Greetings from Seattle! I’m out here covering a few showcases for Decibel and hope you look forward to reading my reviews. Last night I went to their opening party at Re:bar, which was started off by Seattleites 214 and Jon McMillion and headlined by acclaimed producers Atom™ and Zomby.
First up, 214 began with electro and gradually moved to two-step in the manner of polished post-dubstep, keeping it soulful and smooth. He offered crisp drum beats and a nice build up that eventually lead into harder hitting bangers. Jon McMillion then took over with a solid deep house set. He played with finesse and concentrated on keeping the good vibes with subtle build-ups fit for a smooth warm up. I was also informed that he was responsible for most of the projections for the party (save Atom™’s set), which included a mix of colorful shapes and foliage, flirty women and Decibel logos.
Up next was Atom™ with his live A/V set. After seeing him at GAFFTA and hearing about the technical issues that arose with connecting his MPC 3000 to the projectors, I wasn’t surprised that those problems once again arose here. After a bit of time the tech folks managed to get the projectors working, and Atom™ began with visuals of morphing crisp, clear shapes and colors much like the works of Raster-Noton artists, interspersed with video clips of the outdoors. On the second screen, he had his performance statistics displayed.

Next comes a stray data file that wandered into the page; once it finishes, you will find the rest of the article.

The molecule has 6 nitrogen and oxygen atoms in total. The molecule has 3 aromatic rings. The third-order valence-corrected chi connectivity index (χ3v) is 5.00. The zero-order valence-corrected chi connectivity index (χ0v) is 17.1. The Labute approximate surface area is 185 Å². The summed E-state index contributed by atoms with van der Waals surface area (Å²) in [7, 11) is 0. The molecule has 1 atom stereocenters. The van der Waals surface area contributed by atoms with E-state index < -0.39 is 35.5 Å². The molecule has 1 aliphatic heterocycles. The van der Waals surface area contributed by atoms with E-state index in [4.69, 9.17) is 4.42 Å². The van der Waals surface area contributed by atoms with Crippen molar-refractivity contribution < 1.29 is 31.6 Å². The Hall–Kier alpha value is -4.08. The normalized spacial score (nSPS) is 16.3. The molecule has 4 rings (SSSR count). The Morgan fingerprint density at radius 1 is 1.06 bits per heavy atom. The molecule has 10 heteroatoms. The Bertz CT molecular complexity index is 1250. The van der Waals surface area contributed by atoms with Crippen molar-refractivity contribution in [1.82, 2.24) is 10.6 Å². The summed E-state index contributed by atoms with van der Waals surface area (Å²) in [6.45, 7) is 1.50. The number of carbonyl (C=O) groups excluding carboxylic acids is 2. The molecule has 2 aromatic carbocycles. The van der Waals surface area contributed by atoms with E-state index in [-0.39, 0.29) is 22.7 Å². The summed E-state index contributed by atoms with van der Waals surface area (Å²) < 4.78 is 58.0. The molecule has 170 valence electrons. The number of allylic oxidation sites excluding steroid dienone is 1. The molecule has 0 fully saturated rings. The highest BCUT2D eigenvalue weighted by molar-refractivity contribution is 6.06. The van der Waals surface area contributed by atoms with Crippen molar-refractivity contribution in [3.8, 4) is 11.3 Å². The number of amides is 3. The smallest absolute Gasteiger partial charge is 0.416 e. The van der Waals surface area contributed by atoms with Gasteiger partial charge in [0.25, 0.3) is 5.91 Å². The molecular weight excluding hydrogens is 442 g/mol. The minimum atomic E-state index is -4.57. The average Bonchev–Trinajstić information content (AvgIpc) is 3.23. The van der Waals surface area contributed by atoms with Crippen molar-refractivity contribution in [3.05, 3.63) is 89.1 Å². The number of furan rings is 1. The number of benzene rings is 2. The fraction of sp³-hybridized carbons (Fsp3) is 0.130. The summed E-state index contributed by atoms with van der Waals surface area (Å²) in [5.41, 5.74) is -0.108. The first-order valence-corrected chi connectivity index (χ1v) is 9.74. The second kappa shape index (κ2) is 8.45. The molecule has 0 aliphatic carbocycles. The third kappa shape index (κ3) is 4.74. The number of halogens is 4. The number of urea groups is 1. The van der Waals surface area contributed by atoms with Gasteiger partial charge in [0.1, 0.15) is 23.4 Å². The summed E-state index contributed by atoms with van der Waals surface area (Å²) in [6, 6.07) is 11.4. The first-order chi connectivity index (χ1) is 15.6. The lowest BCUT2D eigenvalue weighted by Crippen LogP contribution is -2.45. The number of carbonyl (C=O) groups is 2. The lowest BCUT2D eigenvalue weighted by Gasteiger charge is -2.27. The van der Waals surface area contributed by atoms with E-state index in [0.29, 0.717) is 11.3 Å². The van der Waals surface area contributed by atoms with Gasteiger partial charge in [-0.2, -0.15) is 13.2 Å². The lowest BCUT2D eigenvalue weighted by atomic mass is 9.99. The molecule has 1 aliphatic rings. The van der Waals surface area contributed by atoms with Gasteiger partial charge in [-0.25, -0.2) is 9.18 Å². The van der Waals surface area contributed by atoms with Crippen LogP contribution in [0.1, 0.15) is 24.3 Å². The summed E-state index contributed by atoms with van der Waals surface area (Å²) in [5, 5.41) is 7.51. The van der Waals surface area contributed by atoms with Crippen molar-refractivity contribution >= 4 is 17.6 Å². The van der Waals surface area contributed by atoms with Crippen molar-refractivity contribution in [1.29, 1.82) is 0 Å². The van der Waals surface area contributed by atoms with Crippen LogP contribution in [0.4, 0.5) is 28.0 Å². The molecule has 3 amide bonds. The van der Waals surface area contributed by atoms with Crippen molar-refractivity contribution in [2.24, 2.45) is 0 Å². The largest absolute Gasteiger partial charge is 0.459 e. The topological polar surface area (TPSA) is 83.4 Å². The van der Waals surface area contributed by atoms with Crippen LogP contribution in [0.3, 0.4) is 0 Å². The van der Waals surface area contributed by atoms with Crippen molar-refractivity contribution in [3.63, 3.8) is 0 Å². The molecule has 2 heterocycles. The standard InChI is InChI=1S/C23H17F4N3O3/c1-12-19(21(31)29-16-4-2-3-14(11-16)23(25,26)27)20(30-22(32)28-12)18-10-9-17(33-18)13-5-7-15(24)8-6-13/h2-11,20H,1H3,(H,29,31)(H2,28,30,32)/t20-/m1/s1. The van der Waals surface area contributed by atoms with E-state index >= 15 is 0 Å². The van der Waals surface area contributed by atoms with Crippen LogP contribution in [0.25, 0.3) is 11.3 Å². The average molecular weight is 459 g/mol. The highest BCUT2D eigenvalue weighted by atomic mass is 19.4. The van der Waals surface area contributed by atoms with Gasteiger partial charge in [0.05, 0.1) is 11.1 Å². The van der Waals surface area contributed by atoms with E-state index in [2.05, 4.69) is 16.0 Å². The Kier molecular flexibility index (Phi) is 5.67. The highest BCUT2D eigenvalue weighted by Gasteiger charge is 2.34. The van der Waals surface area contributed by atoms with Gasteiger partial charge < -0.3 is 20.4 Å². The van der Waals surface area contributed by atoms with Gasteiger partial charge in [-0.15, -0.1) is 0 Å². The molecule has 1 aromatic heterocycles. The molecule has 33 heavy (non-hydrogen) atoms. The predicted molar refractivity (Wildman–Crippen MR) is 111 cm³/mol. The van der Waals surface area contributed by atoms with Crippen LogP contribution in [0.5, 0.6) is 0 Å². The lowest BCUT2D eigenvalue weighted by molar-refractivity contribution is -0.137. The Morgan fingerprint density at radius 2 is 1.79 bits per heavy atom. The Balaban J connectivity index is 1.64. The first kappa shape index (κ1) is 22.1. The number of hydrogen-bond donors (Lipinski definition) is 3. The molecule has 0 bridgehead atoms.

Midway through his set, Atom™ stopped playing and stepped back from his equipment for a few moments, a reason for which I would assume to be, again, technical difficulties (note: Atom™ refuses to play without his visuals). Despite this, at some points he seemed to do this for brief moments at a time just to allow the video to do the talking. He slowed down from 136BPM to 102BPM toward the end of his set but kept his arrangements powerful and interesting. Then, nearing the very end, it became more personal when it appeared that the real life footage could be Atom™’s yard, complete with beautiful images of trees and plants and an endearing snippet of a cat rolling around on pavement, then finally Atom™ waving at the camera.
Then at last, Zomby appeared on stage wearing a Guy Fawkes mask splattered with bright blue paint. Fortunately, Atom™ set the slow pace for Zomby to pick up for a steady flow in dynamics, only instead of crisp sounds, Zomby’s bass poured out of the speakers super heavily, making the venue rattle and shake like a supped up car with subwoofers. He steadily built up the tempo, moving from funky to breaks. Although the material was good, he didn’t seem to be concerned about making smooth transitions, and this became more apparent as the show went on and he slowed down the pace again with the crowd response becoming less favorable. Despite this, he was able to stir up excitement when he dropped some of his tracks from his latest LP, Dedication, such as “Things Fall Apart.” With frequent exits behind the screen, his performance was pretty questionable. Although I can’t verify whether this was due to technical difficulties, I will say that his set could easily be improved by a revamped presentation.
This party had a bill for success, but in the end, unfortunately, didn’t quite succeed. However, despite the technical issues and otherwise, it would be a good idea to keep an eye on all these artists to see what happens next.
Zomby plays at 103 Harriet this Friday with Machinedrum, Nastynasty and Distal. Tickets are $20.
Photo credit: seattletimes.nwsource.com